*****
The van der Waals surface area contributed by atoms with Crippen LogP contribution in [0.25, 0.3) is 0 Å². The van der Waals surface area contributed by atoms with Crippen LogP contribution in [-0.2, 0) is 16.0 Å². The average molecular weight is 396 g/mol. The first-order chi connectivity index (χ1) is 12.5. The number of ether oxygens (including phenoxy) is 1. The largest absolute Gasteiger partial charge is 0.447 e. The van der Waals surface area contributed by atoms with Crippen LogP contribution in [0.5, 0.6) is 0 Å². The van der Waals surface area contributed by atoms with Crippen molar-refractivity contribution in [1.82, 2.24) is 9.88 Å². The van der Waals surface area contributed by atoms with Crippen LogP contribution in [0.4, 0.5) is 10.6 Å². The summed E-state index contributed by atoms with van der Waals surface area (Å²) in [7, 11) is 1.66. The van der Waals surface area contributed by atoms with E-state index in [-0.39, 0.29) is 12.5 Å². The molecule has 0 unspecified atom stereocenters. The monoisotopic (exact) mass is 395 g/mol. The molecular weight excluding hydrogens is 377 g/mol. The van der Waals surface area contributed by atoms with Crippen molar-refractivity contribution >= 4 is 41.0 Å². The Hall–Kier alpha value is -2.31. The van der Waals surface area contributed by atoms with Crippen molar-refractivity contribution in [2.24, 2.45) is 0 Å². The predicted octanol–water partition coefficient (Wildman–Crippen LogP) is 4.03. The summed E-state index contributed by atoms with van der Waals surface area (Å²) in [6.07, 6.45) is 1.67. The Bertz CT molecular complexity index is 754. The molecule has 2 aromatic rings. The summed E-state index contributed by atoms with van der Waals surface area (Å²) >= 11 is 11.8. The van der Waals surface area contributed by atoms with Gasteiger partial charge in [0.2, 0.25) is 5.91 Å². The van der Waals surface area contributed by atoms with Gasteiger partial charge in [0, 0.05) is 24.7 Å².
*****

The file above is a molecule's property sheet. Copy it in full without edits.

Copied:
The van der Waals surface area contributed by atoms with Crippen LogP contribution in [0.25, 0.3) is 0 Å². The van der Waals surface area contributed by atoms with Crippen LogP contribution in [-0.2, 0) is 16.0 Å². The average molecular weight is 396 g/mol. The first-order chi connectivity index (χ1) is 12.5. The number of ether oxygens (including phenoxy) is 1. The largest absolute Gasteiger partial charge is 0.447 e. The van der Waals surface area contributed by atoms with Crippen LogP contribution in [0.5, 0.6) is 0 Å². The van der Waals surface area contributed by atoms with Crippen molar-refractivity contribution in [1.82, 2.24) is 9.88 Å². The van der Waals surface area contributed by atoms with Crippen LogP contribution in [0.4, 0.5) is 10.6 Å². The summed E-state index contributed by atoms with van der Waals surface area (Å²) in [7, 11) is 1.66. The van der Waals surface area contributed by atoms with E-state index in [-0.39, 0.29) is 12.5 Å². The molecule has 0 unspecified atom stereocenters. The monoisotopic (exact) mass is 395 g/mol. The molecular weight excluding hydrogens is 377 g/mol. The van der Waals surface area contributed by atoms with Crippen molar-refractivity contribution >= 4 is 41.0 Å². The Hall–Kier alpha value is -2.31. The van der Waals surface area contributed by atoms with Crippen molar-refractivity contribution in [2.24, 2.45) is 0 Å². The predicted octanol–water partition coefficient (Wildman–Crippen LogP) is 4.03. The summed E-state index contributed by atoms with van der Waals surface area (Å²) in [6.07, 6.45) is 1.67. The Bertz CT molecular complexity index is 754. The molecule has 2 aromatic rings. The summed E-state index contributed by atoms with van der Waals surface area (Å²) >= 11 is 11.8. The van der Waals surface area contributed by atoms with Gasteiger partial charge in [0.2, 0.25) is 5.91 Å². The van der Waals surface area contributed by atoms with Gasteiger partial charge in [0, 0.05) is 24.7 Å².